History of the Kilt
The kilt the integral part of the world renowned Scottish National Dress, but what makes it unique is that even non-Scots have taken to wearing it as formal dress for special occasions.
Hire shops have become very popular Worldwide and reasonable hire charges have made it the only national dress you may see worn in almost any country in the world.
Historically it was not always as popular as it is today. In August 1747, after the defeat of Bonnie Prince Charlie in the 1745 rebellion, the British government banned the wearing of the kilt (and the bagpipes, which were seen as an instrument of war) in an attempt at suppressing highland identity.
This law remained in force until 1783. During the ban the only people who were legally allowed to wear the kilt were pipers in the military and then only in their regimental tartan.
"... no man or boy within that part of Great Britain called Scotland, other than such as shall be employed as Officers and soldiers in His Majesty's Forces, shall, ... wear or put on the clothes commonly called Highland Clothes ..."
The original kilt was known as the feileadh mhór (philamore) or "big wrap". After the ban and during the 1800s the kilt evolved into something like what we wear today. This is known in Gaelic as the feileadh beag (philabeg) or little wrap.
The top and bottom parts were separated, the top half (the plaid) being worn over the shoulder and detachable for comfort. The bottom part was now tailored with sewn in pleats but no hire companies were on the horizon just yet.
Originally the apron of the garment (the front part) was left unattached but one story, possibly apocryphal, has it that during a visit by Queen Victoria kilt wearers were subjected to strong winds revealing to her majesty what was worn underneath! Perhaps that's why she became so fond of Scotland.
Some say that this event created the demand for the kilt pin, supposedly used to help keep the garment in place, but actually the pin is only a decoration and should not be pinned through the two layers or 'aprons' of the Kilt.
(Often a Scotsman will be asked, "What is worn under the kilt?" . Spike Milligan's response to this was, "Nothing, everything is in perfect working order!")
The original feileadh mhór was a utility, plaid garment worn only by Highlanders. It was not used in central or southern parts of Scotland. It consisted of about 6 yards of wool material about two yards wide. The plaid is not to be confused with the American use of the word plaid to describe tartan or checked material.
In Gaelic a plaid is a blanket, not the distinctive checked pattern. Early versions were not in tartan because the technology to produce tartan was not yet available. Even when weaving techniques were improved tartans were generally dull and limited to the rough browns and greens that could be produced from the natural dyes that were available at the time.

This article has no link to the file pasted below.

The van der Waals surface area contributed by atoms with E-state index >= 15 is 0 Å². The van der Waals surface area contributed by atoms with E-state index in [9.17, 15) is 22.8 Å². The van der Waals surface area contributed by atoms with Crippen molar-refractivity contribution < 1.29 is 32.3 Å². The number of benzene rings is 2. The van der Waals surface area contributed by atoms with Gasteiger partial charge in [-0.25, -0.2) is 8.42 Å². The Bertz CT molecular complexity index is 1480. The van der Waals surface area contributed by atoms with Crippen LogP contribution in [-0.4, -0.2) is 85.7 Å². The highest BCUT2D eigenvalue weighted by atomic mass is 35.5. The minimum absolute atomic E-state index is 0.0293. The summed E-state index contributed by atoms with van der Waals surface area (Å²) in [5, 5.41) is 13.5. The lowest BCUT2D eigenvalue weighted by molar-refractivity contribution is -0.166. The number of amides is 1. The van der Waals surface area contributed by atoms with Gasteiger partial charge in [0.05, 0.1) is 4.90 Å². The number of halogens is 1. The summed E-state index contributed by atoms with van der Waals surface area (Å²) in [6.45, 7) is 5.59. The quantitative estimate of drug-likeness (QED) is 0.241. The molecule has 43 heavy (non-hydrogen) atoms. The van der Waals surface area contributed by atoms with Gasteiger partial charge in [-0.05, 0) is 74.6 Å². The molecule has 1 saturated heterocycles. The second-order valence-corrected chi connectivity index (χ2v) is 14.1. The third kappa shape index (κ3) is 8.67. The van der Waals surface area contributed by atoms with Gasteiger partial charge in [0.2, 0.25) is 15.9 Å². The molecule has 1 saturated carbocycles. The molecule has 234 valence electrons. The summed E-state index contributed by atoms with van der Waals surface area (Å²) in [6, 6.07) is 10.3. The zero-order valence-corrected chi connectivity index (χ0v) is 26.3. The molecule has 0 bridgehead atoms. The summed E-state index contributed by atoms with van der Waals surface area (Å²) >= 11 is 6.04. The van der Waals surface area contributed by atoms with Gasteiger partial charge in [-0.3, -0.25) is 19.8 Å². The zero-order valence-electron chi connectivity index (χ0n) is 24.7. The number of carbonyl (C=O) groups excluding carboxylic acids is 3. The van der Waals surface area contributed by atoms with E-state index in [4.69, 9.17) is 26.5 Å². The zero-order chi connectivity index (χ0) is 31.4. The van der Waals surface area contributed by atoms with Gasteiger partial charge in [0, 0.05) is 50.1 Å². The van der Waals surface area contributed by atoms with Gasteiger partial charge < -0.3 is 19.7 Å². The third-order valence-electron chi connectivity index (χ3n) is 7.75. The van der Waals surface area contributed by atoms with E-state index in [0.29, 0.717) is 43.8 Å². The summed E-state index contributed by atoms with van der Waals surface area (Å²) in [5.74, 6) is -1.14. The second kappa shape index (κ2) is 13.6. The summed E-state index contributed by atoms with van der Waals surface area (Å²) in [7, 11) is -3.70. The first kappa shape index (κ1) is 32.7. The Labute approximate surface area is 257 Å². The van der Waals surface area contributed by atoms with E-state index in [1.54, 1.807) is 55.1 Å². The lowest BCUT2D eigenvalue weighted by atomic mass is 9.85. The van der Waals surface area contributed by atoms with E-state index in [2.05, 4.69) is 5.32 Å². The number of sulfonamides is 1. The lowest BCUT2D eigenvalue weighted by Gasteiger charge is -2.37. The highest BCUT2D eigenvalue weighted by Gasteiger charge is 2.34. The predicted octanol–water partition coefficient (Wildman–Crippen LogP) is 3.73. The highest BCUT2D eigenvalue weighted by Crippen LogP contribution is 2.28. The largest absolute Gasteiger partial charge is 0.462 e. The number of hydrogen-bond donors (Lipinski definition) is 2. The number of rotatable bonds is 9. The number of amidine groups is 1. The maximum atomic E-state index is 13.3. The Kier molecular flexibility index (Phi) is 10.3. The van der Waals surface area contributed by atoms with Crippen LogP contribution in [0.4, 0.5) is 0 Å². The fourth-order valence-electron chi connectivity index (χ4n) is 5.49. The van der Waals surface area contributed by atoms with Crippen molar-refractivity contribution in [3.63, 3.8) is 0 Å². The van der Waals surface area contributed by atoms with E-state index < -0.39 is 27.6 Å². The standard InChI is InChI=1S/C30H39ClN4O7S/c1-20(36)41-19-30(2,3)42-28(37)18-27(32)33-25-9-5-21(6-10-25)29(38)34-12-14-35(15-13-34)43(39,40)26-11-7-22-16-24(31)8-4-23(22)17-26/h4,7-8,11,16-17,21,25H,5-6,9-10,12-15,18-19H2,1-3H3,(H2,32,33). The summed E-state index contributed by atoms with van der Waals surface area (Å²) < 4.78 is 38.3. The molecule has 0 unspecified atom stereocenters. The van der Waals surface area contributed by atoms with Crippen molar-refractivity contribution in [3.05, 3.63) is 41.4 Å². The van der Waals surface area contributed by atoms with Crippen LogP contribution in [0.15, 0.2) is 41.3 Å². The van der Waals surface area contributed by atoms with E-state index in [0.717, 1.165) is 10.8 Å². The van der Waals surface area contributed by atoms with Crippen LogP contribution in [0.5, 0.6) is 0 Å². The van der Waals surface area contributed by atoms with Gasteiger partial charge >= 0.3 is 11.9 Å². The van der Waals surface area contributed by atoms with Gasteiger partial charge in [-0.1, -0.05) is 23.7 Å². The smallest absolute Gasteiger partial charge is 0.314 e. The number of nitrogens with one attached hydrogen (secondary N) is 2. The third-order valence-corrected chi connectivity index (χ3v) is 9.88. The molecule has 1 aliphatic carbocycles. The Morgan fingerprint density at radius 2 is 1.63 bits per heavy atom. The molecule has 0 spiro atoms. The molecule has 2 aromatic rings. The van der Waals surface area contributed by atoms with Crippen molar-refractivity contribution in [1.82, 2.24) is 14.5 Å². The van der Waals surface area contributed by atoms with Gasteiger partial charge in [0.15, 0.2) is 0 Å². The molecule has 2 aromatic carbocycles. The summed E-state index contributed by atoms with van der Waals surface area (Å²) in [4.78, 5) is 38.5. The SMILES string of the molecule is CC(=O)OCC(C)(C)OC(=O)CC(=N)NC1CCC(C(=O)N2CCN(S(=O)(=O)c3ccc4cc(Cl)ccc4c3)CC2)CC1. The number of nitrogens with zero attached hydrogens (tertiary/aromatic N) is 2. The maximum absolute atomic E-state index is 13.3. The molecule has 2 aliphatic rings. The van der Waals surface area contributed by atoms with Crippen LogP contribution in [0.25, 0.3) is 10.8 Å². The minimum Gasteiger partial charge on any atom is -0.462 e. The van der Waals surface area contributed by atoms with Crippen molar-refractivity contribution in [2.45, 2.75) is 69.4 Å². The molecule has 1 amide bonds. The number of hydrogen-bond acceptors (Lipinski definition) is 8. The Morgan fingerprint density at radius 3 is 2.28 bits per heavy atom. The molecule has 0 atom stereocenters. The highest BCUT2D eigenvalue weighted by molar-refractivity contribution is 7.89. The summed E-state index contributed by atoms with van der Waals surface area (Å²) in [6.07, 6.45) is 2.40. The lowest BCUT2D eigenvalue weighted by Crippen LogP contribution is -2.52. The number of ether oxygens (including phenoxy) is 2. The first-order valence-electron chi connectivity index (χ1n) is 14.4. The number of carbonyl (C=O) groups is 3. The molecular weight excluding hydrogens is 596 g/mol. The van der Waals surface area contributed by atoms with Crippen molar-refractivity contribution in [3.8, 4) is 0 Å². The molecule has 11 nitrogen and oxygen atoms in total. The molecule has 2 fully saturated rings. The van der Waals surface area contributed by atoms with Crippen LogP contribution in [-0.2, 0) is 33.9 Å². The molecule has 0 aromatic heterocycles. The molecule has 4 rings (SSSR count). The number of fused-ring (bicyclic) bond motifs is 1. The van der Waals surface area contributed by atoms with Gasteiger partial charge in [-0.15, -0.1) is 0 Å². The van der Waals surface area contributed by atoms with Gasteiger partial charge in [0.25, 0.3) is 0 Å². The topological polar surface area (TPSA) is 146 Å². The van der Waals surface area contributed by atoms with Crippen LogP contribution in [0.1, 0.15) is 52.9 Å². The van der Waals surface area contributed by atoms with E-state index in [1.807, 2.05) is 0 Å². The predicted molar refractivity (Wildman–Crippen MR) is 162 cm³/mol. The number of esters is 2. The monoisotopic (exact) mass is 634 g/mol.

The feileadh mór was worn using a complex folding routine. It was first spread on the ground then the wearer lay on it before folding it round the waist and over the shoulders. It was held in place at the waist using a broad leather belt.
The top part of the material that was worn over one shoulder left the other arm free to use a sword. It could also be used to wrap around oneself to keep out the cold and to carry things like the day's food. In battle it was easy to divest. It only required the belt to be undone for the whole thing to fall away from the body.
The kilt has now become more formal dress wear rather than a practical garment. It is commonly worn in Scotland at occasions like weddings and formal functions and is acceptable on all occasions where one would wear a dinner suit or tuxedo.
It is once more gaining in popularity and most Scottish weddings are now conducted with the groom, best man and lots of the male guests in kilts, whether these are owned or hired. This is in contrast to many other kinds of traditional wear, even lounge suits, which are increasingly seen as old-fashioned by today's trendy young men.
The kilt outfit of your choice is readily available to buy or hire everywhere and the kilt has once again started to evolve, this time into a fashion garment worn at every opportunity by many well known celebrities both Scots and non-Scots.
Many gentlemen can attest to the Kilts ability to make you feel like a million dollars. As soon as it goes on you feel your chest swell, your spine straightens and you feel four inches taller.
In the last few years the kilt has also been making an appearance as casual wear, worn with just a traditional, Ghilllie or Jacobean style shirt, a wool sweater or even a tee shirt. The young men who now wear it this way also wear big socks and hiking boots, which may be frowned upon by traditionalists but it does create an appropriate casual kilt outfit.
At Macgregor MacDuff we cater for the full spectrum of Kilt Wearers. From the more casual Kilt wearer who needs something to wear to Scotland matches to the Gentlemen looking for something a little bit unique that will stand out from the crowds at A-List functions.